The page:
Lucas growled again. “I’m going to shift, Claudia. You can take your hand down in a second, but don’t stray far from me. Understand?”
“I didn’t stray in the first place,” I muttered the words, not that Lucas would appreciate the distinction.
Something brushed against my legs and I lowered my hand. Lucas stood in front of me in his wolf form, speckled black and brown. Maybe I should’ve been cautious, but he looked so soft. Before I could stop myself, I was brushing my fingers through his fur.
I knew that wolves didn’t purr, but Lucas came close, making a deep rumbling sound at the back of his throat.
As we walked back to our campsite, Gobble flitted around us in his little pixie form. I couldn’t stop thinking about Gobble identifying me as Lucas’ mate. I hadn’t let myself think about it too much, but what did that really mean? Was I really considering turning?
If I didn’t, what would that mean for Lucas? Would he end up being like Muraco? Alone for centuries because his mate chose not to risk being bitten? Could I do that to him?
Did I even want to be mated to a wolf in the first place? It was a serious decision that needed a lot of thought. Mates didn’t divorce, as far as I knew. It was a serious commitment and if the mess with Matt had proven anything to me it was that rushing in didn’t work.
Then again, comparing Matt and Lucas was impossible. They didn’t compare. Not in any way. I trusted Lucas.
But was I ready to commit to more than that?
Lost in my thoughts, I almost tripped over a root, but Lucas was there before I could fall, pushing against me with his fur.
“Thanks.” I brushed a hand against his head and he made a rumbling noise. I didn’t speak wolf, but I could guess what he meant. “I’m fine. Just a little tired.”
It was way more complicated than I could handle right now. The long day of hiking through the mountain, the stress of worrying over Raphael, and now this fey kidnapping added up to a whole bunch of exhaustion.
When we got back to the tent, I crawled straight inside. There was a blanket, and I spread it over my body, not caring about changing. Lucas butted inside in his wolf form, and settled down half on top of me. He rested his head on my stomach.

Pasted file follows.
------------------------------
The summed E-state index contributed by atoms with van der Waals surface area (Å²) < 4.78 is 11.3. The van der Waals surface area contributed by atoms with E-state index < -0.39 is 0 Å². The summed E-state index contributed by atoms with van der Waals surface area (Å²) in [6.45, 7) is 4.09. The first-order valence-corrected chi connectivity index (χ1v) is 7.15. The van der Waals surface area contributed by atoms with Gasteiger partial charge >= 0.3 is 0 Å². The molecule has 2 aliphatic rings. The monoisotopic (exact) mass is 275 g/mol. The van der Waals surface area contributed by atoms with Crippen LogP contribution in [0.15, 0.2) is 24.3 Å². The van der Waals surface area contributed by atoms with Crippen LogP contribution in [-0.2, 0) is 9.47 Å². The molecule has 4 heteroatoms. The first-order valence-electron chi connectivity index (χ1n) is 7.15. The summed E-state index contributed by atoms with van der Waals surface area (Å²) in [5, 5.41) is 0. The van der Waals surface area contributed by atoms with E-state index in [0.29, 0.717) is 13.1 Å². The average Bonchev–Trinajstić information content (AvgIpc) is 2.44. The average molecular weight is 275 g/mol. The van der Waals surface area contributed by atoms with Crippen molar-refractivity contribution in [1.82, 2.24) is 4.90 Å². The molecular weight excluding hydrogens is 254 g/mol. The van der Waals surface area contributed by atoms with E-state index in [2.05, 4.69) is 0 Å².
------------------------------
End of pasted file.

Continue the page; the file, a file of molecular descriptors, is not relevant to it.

I knew that this wasn’t a big dog—that it was Lucas—but my brain was too tired to register it or care anymore. I scratched behind his ears and closed my eyes.
“Good boy,” I said, as I fell asleep.
I felt a wet lick against my cheek just before darkness took hold of me, but I couldn’t move enough to do anything about it if I wanted to.
I woke to the sound of Lucas’s voice. The sun was just breaking over the horizon. Rays of sunlight cut through the leaves, making it seem like God was shining light down on the mountain. My back ached from sleeping on the hard ground and I wished there were a hot shower in my future, but that wasn’t happening. Probably not until I was back with Raphael.
That thought jolted me all the rest of the way awake.
No time to waste. I threw off the blanket and got up. I didn’t remember taking off my shoes, but they were lined up in front of the tent. I slipped them on and double knotted the laces.
“Ready to go?” I asked.
Lucas nodded. “I’ll pack our gear.” He handed me a protein bar as he brushed past. His fingers lingered on mine for a just a second before he started folding up the tent.
He was always doing that. Giving me lingering touches. More and more. I watched his back as he moved, enjoying the view a little. I quickly ran my fingers through my hair before redoing my braid, and then dug into the protein bar.
The crumbly texture made me thirsty. I grabbed a water bottle from the side pocket of Lucas’ pack, and took a long drink. “It’s cold.”
“I went to the falls to fill up. They’re not far.”
I nodded, but my stomach soured. What about parasites? If I got some kind of worm from this… I stared down at the bottle in disgust.
He chuckled. “Don’t worry, city girl. I cleaned the water. It’s safe to drink.”
Easy for him to say. “I didn’t grow up in the city, but we had clean, running water.” I took another careful sip, then almost gasped when it hit my tongue. It might be the best tasting water I’d ever had.
I quickly inhaled the rest of the protein bar and drank some more water before putting the bottle away. I stretched, and my ribs still ached. It was bearable, but if I thought about it too much—about Matt—the anger would overwhelm me.
Gobble had shifted back in his tiny form and he sat in the tree above the tent, watching us move around. It made me nervous when he stayed quiet like that.